September 2, 2021
Mid/Large Commercial Distribution
Many carriers are aggressively expanding their distribution networks, focusing on making themselves easier to do business with.
Traditionally, success in the middle-market and large commercial segments relied on deep expertise regarding customer risks and deep relationships with a network of distributors with access to those markets. Those capabilities are still fundamental to success, but lately the carriers’ digital capabilities have become increasingly essential in these markets.
Distribution partners – whether retail agencies, brokers, wholesalers or MGAs – want to do business with carriers that reduce the friction, shorten the quote-to-bind time and provide a good appetite match for the business they want to submit. Naturally, distributors are also interested in product fit and commission structure, but business tends to gravitate to carriers that feature ease of doing business. And all of these things are taken into account as carriers’ channel strategies evolve in the mid/large commercial segment.
See also: Tomorrow’s Insurance Is Connected
A recent SMA Research report, “Channel Strategies and Plans for P&C Commercial Lines: A View of Small and Mid/Large Commercial Segments,” highlights the aggressive stance that many carriers are taking in expanding their distribution networks over the next few years. To gain a deeper understanding of the digital technology capabilities that will support the existing and expanding channel strategies, SMA recently surveyed carriers focused on the mid/large commercial market. The research assessed the current state of digital capabilities offered to distribution partners, barriers to implementation and adoption and plans for enhancing or delivering new digital capabilities in the future.
SMA’s research tracked 14 digital sales-oriented capabilities and 17 servicing capabilities, starting with a carrier’s satisfaction with the state of their tech offerings to their distribution partners. In terms of digital sales capabilities, the overarching theme is that anything that improves the ease of doing business and provides more self-service capabilities is a focus. On the servicing side, both agent and policyholder self-service portals top the list of digital projects. New or enhanced capabilities related to policy, billing and claims are also in the mix.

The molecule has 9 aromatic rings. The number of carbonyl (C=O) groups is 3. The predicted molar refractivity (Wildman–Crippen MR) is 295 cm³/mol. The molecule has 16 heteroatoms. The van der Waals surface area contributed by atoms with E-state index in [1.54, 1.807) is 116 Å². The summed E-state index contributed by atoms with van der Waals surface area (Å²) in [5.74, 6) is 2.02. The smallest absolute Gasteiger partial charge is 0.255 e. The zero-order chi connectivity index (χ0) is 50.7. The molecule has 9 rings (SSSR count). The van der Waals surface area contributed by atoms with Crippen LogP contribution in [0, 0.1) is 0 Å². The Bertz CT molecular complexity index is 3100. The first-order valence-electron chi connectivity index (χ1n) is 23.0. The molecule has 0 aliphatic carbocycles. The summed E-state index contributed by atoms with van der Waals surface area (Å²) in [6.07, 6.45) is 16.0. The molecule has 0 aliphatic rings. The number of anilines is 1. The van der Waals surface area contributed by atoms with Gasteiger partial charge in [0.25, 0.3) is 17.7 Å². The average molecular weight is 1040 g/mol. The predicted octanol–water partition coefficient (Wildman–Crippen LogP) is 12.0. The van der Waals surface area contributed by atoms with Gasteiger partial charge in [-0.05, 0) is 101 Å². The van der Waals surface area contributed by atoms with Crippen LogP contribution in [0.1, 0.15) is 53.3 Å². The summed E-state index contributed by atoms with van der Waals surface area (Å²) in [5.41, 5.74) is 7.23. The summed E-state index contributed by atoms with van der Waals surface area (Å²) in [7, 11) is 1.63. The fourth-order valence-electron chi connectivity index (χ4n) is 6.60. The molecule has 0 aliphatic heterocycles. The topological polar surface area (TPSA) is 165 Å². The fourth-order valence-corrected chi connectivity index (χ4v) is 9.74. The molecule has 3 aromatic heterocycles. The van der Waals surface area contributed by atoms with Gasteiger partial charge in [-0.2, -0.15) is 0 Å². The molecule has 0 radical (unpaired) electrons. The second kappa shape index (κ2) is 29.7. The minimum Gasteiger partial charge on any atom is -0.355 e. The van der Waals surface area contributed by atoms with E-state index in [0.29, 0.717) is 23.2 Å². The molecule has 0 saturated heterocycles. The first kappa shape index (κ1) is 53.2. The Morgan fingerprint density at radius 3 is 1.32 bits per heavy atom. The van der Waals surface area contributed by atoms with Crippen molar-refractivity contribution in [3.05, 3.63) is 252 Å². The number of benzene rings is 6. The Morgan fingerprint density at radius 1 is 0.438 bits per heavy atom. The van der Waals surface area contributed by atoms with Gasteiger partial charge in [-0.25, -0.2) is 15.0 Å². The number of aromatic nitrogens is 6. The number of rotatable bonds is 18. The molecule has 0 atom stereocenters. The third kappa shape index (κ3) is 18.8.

It is important to note that there are both business and technology roadblocks to success with distribution technology. For example, few will be surprised to learn that limited IT resources are the #1 barrier on the technology side. However, from a business viewpoint, understanding customer needs and creating the right value propositions can prove to be a challenge.
All the new channel strategies and digital project activities reinforce the notion that there is a real revolution going on in the distribution space. For most insurers, standing still will not be an option. Winning strategies will include strengthening capabilities and relationships with current partners and extending distribution networks into new spaces.
For more information on commercial lines distribution expansion strategies, see our recent research report, “Distribution Technologies for Mid/Large Commercial: Carrier Progress and Plans.” SMA is also introducing a new research series with perspectives from the distributor’s point of view. A regular series of research reports will be published based on surveys and interviews withs agencies, brokers, MGAs and others in the distribution channel, including insights from ReSource Pro’s large footprint of distribution clients.